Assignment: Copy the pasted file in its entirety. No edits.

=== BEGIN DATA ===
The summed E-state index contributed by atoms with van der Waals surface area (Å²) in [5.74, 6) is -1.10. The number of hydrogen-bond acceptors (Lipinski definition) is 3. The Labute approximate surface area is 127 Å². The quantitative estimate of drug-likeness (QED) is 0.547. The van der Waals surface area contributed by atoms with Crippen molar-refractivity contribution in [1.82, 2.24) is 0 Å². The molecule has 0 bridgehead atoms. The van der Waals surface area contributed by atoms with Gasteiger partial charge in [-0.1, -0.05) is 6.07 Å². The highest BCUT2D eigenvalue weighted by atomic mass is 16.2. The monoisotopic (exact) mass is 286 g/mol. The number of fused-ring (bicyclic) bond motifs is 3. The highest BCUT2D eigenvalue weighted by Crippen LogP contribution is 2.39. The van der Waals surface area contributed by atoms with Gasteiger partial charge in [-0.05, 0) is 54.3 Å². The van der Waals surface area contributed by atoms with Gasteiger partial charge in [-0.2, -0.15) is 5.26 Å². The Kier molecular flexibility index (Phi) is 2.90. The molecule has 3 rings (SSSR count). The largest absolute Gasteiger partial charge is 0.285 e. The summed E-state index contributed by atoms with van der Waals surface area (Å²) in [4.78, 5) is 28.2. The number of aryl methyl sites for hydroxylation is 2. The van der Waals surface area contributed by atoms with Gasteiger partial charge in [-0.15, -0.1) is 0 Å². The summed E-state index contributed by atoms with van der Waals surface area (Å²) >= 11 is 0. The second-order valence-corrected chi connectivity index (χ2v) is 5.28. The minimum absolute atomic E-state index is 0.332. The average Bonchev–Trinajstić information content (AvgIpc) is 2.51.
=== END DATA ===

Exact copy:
The summed E-state index contributed by atoms with van der Waals surface area (Å²) in [5.74, 6) is -1.10. The number of hydrogen-bond acceptors (Lipinski definition) is 3. The Labute approximate surface area is 127 Å². The quantitative estimate of drug-likeness (QED) is 0.547. The van der Waals surface area contributed by atoms with Crippen molar-refractivity contribution in [1.82, 2.24) is 0 Å². The molecule has 0 bridgehead atoms. The van der Waals surface area contributed by atoms with Gasteiger partial charge in [-0.1, -0.05) is 6.07 Å². The highest BCUT2D eigenvalue weighted by atomic mass is 16.2. The monoisotopic (exact) mass is 286 g/mol. The number of fused-ring (bicyclic) bond motifs is 3. The highest BCUT2D eigenvalue weighted by Crippen LogP contribution is 2.39. The van der Waals surface area contributed by atoms with Gasteiger partial charge in [-0.05, 0) is 54.3 Å². The van der Waals surface area contributed by atoms with Gasteiger partial charge in [-0.2, -0.15) is 5.26 Å². The Kier molecular flexibility index (Phi) is 2.90. The molecule has 3 rings (SSSR count). The largest absolute Gasteiger partial charge is 0.285 e. The summed E-state index contributed by atoms with van der Waals surface area (Å²) in [4.78, 5) is 28.2. The number of aryl methyl sites for hydroxylation is 2. The van der Waals surface area contributed by atoms with Gasteiger partial charge in [-0.15, -0.1) is 0 Å². The summed E-state index contributed by atoms with van der Waals surface area (Å²) >= 11 is 0. The second-order valence-corrected chi connectivity index (χ2v) is 5.28. The minimum absolute atomic E-state index is 0.332. The average Bonchev–Trinajstić information content (AvgIpc) is 2.51.